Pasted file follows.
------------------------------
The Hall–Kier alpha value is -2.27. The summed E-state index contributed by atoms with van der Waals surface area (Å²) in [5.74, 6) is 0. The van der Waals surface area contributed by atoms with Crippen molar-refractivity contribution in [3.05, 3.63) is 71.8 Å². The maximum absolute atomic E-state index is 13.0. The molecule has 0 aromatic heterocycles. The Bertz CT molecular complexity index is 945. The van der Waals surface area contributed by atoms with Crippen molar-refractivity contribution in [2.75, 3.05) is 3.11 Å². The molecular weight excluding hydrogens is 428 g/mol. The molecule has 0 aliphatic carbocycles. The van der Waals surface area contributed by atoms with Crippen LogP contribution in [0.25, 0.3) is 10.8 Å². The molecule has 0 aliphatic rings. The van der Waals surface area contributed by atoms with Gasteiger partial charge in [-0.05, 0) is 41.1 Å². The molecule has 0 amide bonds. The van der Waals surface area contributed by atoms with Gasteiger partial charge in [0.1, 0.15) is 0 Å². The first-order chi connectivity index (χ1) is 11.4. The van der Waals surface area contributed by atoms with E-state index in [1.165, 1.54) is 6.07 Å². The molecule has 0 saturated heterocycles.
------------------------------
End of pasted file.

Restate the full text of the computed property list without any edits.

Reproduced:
The Hall–Kier alpha value is -2.27. The summed E-state index contributed by atoms with van der Waals surface area (Å²) in [5.74, 6) is 0. The van der Waals surface area contributed by atoms with Crippen molar-refractivity contribution in [3.05, 3.63) is 71.8 Å². The maximum absolute atomic E-state index is 13.0. The molecule has 0 aromatic heterocycles. The Bertz CT molecular complexity index is 945. The van der Waals surface area contributed by atoms with Crippen molar-refractivity contribution in [2.75, 3.05) is 3.11 Å². The molecular weight excluding hydrogens is 428 g/mol. The molecule has 0 aliphatic carbocycles. The van der Waals surface area contributed by atoms with Crippen LogP contribution in [0.25, 0.3) is 10.8 Å². The molecule has 0 aliphatic rings. The van der Waals surface area contributed by atoms with Gasteiger partial charge in [-0.05, 0) is 41.1 Å². The molecule has 0 amide bonds. The van der Waals surface area contributed by atoms with Gasteiger partial charge in [0.1, 0.15) is 0 Å². The first-order chi connectivity index (χ1) is 11.4. The van der Waals surface area contributed by atoms with E-state index in [1.165, 1.54) is 6.07 Å². The molecule has 0 saturated heterocycles.